Lignin is a major component of plant cell walls that is typically underutilized in selective conversion strategies for renewable fuels and chemicals. The mechanisms by which thermal and catalytic treatments deconstruct lignin remain elusive. In this work, we have investigated the kinetics of the catalytic deconstruction of lignin model compounds using a ruthenium catalyst reported by Bergman et al. in 2010. A series of investigations using NMR spectroscopy and GC/MS will be presented. In addition, we propose detailed mechanisms for lignin depolymerization with ruthenium catalysts. We have also used DFT to compute transition state geometries of catalytic cycle intermediates and compare the values determined computationally with those observed experimentally. Ultimately, our objective is to apply our methods to the design of new homogeneous and heterogeneous catalysts for the effective deconstruction and valorization of lignin.

  10. An investigation of the crystallization kinetics of zeotype SAPO-34 crystals synthesized by hydrothermal and sonochemical methods.

    PubMed

    Marzpour Shalmani, Fariba; Halladj, Rouein; Askari, Sima

    2016-03-01

    The kinetics study of SAPO-34 crystallization from a gel containing morpholine as a structure directing agent (SDA) was investigated by means of X-ray diffraction (XRD) patterns in order to determine the kinetics parameters, i.e. induction times, rate constants, frequency factors, and activation energies for the induction and growth stages. The kinetics data of growth period were determined by using the Avrami-Erofeev nucleation growth model. SAPO-34 molecular sieves were synthesized by using both sonochemical-assisted hydrothermal and conventional hydrothermal heating at temperatures of 180, 200, and 220 °C to elucidate the influence of crystallization method on the crystallization kinetics of SAPO-34. The activation energy values indicated that the crystal growth mechanism was enhanced for samples synthesized sonochemically, whereas the induction energy was not greatly affected by using sonication process. Also, the kinetic compensation effect (KCE) was considered in order to obtain the isokinetic temperature. PMID:26585015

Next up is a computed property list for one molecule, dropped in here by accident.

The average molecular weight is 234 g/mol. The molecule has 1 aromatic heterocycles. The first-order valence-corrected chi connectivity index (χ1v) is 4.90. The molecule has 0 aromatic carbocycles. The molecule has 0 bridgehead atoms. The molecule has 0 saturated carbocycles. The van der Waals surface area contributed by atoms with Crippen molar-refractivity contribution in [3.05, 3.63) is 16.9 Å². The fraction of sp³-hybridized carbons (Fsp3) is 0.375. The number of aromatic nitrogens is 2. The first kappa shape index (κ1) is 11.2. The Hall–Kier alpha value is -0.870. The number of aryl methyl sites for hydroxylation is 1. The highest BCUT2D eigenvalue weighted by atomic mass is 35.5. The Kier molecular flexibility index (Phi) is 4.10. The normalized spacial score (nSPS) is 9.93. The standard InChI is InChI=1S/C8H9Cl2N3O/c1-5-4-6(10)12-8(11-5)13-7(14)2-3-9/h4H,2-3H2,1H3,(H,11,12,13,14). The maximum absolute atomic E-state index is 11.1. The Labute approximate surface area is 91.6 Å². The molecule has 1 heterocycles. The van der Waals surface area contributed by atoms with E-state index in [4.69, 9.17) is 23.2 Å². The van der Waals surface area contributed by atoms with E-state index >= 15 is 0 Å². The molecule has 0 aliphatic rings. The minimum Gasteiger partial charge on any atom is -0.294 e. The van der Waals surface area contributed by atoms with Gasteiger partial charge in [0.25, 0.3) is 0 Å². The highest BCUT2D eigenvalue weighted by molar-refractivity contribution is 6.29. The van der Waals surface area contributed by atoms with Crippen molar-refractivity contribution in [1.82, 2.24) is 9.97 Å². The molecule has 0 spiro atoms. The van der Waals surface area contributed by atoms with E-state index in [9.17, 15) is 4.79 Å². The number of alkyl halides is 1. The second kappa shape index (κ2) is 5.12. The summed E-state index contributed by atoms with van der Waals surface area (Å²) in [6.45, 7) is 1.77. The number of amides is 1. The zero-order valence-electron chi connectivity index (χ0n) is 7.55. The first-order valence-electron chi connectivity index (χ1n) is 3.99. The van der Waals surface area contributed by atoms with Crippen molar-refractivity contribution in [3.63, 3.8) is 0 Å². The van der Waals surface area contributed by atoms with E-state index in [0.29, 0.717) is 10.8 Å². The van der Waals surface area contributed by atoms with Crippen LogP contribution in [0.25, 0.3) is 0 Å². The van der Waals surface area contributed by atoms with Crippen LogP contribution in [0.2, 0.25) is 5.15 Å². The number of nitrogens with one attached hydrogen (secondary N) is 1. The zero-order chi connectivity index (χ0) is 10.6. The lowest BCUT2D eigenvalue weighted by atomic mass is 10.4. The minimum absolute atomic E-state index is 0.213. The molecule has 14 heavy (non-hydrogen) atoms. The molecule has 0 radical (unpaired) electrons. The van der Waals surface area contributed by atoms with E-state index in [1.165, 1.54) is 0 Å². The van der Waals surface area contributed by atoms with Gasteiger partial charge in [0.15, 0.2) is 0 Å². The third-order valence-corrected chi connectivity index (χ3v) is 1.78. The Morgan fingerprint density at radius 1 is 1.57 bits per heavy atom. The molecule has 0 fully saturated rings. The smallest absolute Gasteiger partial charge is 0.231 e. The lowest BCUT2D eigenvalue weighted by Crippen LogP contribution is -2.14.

11. Kinetic and mechanistic investigations of mesotrione degradation in aqueous medium by Fenton process.

    PubMed

    Bensalah, Nasr; Khodary, Ahmed; Abdel-Wahab, Ahmed

    2011-05-15

    In this work, chemical oxidation of mesotrione herbicide by Fenton process in acidic medium (pH 3.5) was investigated. Total disappearance of mesotrione and up to 95% removal of total organic carbon (TOC) were achieved by Fenton's reagent under optimized initial concentrations of hydrogen peroxide (H(2)O(2)) and ferrous iron (Fe(2+)) at pH 3.5. The time-dependent degradation profiles of mesotrione were satisfactorily fitted by first-order kinetics. Competition kinetic model was used to evaluate a rate constant of 8.8(± 0.2) × 10(9)M(-1) s(-1) for the reaction of mesotrione with hydroxyl radicals. Aromatic and aliphatic intermediates of mesotrione oxidation were identified and quantified by high performance liquid chromatography (HPLC). It seems that the degradation of mesotrione by Fenton process begins with the rupture of mesotrione molecule into two moieties: cyclohexane-1,3-dione derivative and 2-nitro-4-methylsulfonylbenzoic acid. Hydroxylation and release of sulfonyl and/or nitro groups from 2-nitro-4-methylsulfonylbenzoic acid lead to the formation of polyhydroxylated benzoic acid derivatives which undergo an oxidative opening of benzene ring into carboxylic acids that end to be transformed into carbon dioxide. PMID:21397397